Step by step we are seeing how the so-called new normality is spreading in all areas of our daily life and our daily actions. While we watch that this #newnormality does not erode even more our fragile democracies  and take us to a population control and an Orwellian 1984, we see that nothing is the same anymore: omnipresent masks, queues to enter the shops, and a long etcetera that I will not detail now because it is excessive and known. And to all this, obviously the libraries have also had to adapt. Anthony W. Marx, president of the New York Public Library, explains in an article in the New York Times  that libraries must change, and that this change necessarily involves offering many more digital services. And I add: more and better, and that these services should not be just a part of the (partial) strategy and policy of the libraries, but that it should involve a structural transformation of the libraries. A paragraph in Marx’s article is significant and I fully subscribe to it:
This experience has made it clear to us that libraries must invest — or continue to invest — in digital and virtual technologies and expertise. There is so much more we can do. Every library should aspire to provide the broadest possible digital access to all books and the world’s accumulated knowledge, not just the snippets now available on the web. The digital public library is a piece of necessary public infrastructure that must be built with the same care, collaboration, and adherence to values — including privacy — that we have used to build and run our branches.
And of course, this crisis has taught us to expand outside our walls in a completely different way than we have been doing successfully. If before we did it as one more action, during the confinement we have had to do it at 100%… pure survival to continue giving service. This exit outwards has been, obviously, digital: there was no other. The digital, already present, has now come to be omnipresent. The #newnormality in the #libraries is to incorporate the digital in all, absolutely all areas of management and our daily practice.
Now, at this point, when many libraries have already opened their doors, while some (quite a few) are still closed, in my opinion we will realize some very interesting things (if we have not already done so), and that may even represent an opportunity. I’ll write down three:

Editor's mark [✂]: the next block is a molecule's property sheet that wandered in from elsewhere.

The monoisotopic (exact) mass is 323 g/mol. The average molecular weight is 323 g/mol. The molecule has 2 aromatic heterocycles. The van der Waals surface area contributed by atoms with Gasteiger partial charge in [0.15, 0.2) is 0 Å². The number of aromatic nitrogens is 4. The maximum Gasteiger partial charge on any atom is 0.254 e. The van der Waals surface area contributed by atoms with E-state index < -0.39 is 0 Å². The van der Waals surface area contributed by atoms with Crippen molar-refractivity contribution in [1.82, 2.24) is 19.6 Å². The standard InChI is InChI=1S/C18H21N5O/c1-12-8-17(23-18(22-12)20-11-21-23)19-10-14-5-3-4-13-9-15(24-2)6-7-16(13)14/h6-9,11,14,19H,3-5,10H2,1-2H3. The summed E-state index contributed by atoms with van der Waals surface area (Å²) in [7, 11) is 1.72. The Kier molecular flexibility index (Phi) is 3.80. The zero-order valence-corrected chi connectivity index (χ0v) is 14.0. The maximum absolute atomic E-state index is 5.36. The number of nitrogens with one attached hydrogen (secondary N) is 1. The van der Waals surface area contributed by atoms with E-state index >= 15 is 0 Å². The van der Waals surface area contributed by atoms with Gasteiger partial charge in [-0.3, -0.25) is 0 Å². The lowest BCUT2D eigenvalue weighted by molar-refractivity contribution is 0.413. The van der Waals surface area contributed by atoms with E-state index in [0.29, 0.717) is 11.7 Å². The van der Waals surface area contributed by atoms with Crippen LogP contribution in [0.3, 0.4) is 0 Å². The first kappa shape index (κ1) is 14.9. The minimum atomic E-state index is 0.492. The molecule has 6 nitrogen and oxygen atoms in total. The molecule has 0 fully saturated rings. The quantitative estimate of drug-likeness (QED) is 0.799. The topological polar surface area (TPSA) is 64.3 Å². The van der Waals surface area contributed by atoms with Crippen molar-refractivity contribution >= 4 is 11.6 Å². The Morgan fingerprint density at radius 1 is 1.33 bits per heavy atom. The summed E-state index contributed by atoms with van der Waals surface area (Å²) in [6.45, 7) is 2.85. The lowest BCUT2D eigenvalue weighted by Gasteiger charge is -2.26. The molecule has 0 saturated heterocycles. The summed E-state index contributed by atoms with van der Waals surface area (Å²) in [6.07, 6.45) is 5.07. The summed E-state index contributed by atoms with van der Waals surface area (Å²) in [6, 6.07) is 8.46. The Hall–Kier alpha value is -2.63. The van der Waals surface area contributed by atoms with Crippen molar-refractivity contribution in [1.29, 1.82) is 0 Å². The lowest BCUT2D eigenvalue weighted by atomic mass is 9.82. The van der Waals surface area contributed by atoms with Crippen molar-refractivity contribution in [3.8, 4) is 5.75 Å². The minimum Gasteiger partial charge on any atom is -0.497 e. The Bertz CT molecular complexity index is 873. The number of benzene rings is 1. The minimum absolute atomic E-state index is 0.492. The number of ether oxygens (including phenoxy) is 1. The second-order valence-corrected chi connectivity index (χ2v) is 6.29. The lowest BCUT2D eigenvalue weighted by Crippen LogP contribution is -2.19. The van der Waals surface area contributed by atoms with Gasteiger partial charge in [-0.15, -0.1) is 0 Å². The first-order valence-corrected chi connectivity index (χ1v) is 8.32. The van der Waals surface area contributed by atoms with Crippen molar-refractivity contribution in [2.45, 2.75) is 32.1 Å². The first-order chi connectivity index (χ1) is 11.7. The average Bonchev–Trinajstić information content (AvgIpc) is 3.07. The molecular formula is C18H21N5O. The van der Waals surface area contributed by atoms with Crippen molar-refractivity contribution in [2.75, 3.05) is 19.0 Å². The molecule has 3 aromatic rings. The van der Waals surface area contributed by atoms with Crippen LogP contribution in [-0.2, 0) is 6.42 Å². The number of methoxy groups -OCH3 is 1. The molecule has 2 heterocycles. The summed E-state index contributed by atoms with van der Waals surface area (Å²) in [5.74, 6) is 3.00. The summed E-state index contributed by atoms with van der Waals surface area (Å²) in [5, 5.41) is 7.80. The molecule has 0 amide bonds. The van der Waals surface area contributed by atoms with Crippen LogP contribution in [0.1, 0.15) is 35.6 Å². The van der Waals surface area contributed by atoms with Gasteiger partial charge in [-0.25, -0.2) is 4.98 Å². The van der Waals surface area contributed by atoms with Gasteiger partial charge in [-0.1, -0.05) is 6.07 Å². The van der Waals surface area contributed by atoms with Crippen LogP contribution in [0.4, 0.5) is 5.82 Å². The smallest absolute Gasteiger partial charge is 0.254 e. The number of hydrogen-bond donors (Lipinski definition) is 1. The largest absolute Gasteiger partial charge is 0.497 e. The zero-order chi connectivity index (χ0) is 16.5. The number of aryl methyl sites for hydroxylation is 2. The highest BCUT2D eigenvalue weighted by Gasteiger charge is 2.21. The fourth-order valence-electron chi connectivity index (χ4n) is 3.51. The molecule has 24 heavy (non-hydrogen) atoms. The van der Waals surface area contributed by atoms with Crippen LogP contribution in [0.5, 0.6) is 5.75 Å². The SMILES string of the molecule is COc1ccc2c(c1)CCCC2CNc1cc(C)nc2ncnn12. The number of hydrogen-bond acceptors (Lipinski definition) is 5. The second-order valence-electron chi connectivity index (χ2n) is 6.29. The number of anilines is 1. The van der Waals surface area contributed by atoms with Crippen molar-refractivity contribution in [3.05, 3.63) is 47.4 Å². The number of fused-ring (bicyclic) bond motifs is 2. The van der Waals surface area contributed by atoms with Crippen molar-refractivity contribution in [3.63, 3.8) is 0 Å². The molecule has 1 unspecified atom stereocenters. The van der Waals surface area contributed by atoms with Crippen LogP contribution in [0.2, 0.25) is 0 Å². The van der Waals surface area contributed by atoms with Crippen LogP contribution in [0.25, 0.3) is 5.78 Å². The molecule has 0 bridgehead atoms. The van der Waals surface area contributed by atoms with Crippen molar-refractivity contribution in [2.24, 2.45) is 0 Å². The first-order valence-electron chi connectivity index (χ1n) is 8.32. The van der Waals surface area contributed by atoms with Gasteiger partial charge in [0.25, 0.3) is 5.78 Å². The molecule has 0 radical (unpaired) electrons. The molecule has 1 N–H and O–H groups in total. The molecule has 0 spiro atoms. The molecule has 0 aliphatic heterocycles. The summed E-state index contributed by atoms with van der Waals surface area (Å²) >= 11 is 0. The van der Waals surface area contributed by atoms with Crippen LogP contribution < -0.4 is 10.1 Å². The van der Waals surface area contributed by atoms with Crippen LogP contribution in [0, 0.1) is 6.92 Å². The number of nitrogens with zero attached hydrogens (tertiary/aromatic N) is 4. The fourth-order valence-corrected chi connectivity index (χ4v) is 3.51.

That digitization was not just a strategy aimed primarily at the old collection and focused on preservation and conservation. That it is also for the modern collection, and that the development of collections of #ebooks, databases and #repositories serves to ensure permanent and ubiquitous access to our users.
That digitization is not only something we must do to protect our library collections, but that we must now definitively implement a fully digital global management in our libraries: online registration of users, telematic payments, virtual meetings, partial or total teleworking, development of VPN networks,… would be just a few examples…
That this limitation of capacity is perhaps not bad, and that it will help us to better manage our buildings, facilities and equipment (human, material, etc.); that it will help us to better dimension our efforts, and to be able to give a personalized service and individualized attention to our users. That the limited capacity could even help us to make our buildings more flexible, and to be able to give new uses that now have no place due to lack of space.
In this new reality, surely more than ever, there is something that we must never stop paying attention to: and that we must always, always, guarantee equal and equitable access to our libraries, without any kind of discrimination. And that is that this, hopefully, should never change.
Bibliotecari-documentalista. Pare de dues xiquetes meravelloses i que m'estimo amb bogeria. Fent feina de bibliotecari a la #BiblioEpiscopal. Vivint entre #Tortosa i #Barcelona. Els trens de la #R16 són el meu tercer espai. Curriculum | Llibres publicats | Tots els noms del tren